Displaying a piece of artwork that you’ve saved from a thrift store, flea market or garage sale can bring you a sense of pride, but these prints and paintings are not always in the best condition when you bring them home.
If you don’t want to shell out big bucks going to a professional art restoration service — and your artwork isn’t severely damaged — there are a few ways to spruce up a not-so pristine piece of art.
Refresh the mat board.
Oftentimes, the mat board is the dingiest part of vintage art. White mat board shows even the most minuscule speck of dirt, stains and dullness, so simply replacing it with a fresh mat can breathe new life into old art. You can get creative and use colored mat board as a modern touch or remove the mat board completely to create a whole new look.
Replace the picture frame.
You’ll often find artwork already framed, and old, dusty frames can really bring down the overall appearance of a piece of art. When you’re shopping for thrift store artwork, try to focus your attention on the art within rather than the entire piece. Visualize the artwork in a new picture frame — you may just find that one-of-a-kind piece you’re looking for.
Cut or hide the damage.
It is difficult to remove stains from artwork; you can try to use document cleaning powder and a cleaning pad on paper items before you resort to drastic measures, but it may not be successful if the stain has set. If an old piece of artwork is irreparably damaged, however, you may be able to cut out the unsightly parts and get a new mat board cut to the print’s new size.
You can even make this a craft: collect a few vintage prints that complement each other, such as botanical prints or illustrations of fauna, and order a mat board with multiple openings. Cut out the desired portions of each print and mount them on backing board where they will show through the various openings.
If you’d prefer not to alter the print, use a piece of blank, uncut mat board and cut out a silhouette from the center — a face, an animal, a shape, or anything that covers the damaged portions of the print —and place this over the print. With this method, you create a new and unusual piece of art.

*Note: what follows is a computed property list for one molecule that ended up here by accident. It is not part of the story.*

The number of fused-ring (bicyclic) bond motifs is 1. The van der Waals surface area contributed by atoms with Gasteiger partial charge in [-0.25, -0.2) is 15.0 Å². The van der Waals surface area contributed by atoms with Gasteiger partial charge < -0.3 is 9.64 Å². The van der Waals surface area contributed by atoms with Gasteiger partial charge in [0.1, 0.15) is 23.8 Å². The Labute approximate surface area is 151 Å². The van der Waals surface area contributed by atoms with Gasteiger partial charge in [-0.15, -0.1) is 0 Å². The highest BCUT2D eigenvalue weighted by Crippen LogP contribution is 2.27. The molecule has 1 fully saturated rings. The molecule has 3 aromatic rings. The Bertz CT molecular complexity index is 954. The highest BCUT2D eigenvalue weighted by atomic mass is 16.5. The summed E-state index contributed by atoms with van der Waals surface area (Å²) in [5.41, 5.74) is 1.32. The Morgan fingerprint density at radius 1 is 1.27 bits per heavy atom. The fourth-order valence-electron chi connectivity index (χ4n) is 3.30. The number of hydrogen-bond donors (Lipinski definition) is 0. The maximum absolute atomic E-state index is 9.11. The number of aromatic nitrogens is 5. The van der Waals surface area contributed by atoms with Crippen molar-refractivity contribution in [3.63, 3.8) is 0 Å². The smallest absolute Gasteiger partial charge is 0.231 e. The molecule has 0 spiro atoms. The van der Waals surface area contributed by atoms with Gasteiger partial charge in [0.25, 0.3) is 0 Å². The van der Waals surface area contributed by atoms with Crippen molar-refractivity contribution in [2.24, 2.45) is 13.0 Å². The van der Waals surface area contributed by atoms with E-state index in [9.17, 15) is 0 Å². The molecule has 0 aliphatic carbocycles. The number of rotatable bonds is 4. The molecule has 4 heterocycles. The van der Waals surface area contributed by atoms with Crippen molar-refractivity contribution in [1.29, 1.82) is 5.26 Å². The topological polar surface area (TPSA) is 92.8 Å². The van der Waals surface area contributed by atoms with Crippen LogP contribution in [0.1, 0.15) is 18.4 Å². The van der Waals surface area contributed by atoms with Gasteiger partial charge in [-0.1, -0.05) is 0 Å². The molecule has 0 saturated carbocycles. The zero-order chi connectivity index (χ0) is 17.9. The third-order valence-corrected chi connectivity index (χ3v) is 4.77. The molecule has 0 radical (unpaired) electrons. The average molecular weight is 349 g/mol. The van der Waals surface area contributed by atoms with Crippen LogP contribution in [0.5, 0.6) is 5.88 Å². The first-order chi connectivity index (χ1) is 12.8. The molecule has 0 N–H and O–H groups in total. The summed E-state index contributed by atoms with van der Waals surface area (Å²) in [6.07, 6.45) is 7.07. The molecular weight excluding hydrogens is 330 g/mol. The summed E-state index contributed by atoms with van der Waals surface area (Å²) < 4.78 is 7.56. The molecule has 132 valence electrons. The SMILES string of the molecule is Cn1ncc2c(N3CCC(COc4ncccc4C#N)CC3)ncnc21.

Create new art.
Instead of trying to fix the art, make it your own. The creative trend of “repurposing” unwanted paintings and prints by painting over them has grown in popularity, as seen by artists David Irvine, whose Re-Directed Art series adds whimsical characters to the background, or French artist Blase, who reimagines classics with modern touches.
If you’re not particularly adept with a paint brush, you can instead stencil letters, geometric designs or flourishes over the artwork to creative motivational or quirky prints.
Embrace its flaws.
When all else fails, learn to embrace the flaws in your thrift store artwork. Faded or torn photos may have just the worn, vintage look your living room needs; that slightly damaged painting has character that can’t be replicated. You can even enhance the “damaged aspect” by giving it a picture frame that’s been distressed to shabby chic perfection.
Don’t try this at home!
If you’re looking to truly restore the artwork rather than repurpose it, you may have some luck with DIY art restoration tips —but be careful, as you may irreparably damage the artwork even further.
Removing tape, for example, is discouraged; the Smithsonian Institution Archives’ Collections Care team says that removing tape could tear the image or leave a sticky residue that attracts dirt. Photographs and prints stuck to glass shouldn’t be removed unless you don’t mind the risk of ruining the print completely. If you do want to try, make a copy of the image just in case. There are two methods: scanning the photograph in a flatbed scanner or photographing it through the glass. These options may render varying results due to the thickness of the glazing over the photo. As a third option, a photo restoration specialist can typically assist you in capturing a copy with the highest quality possible.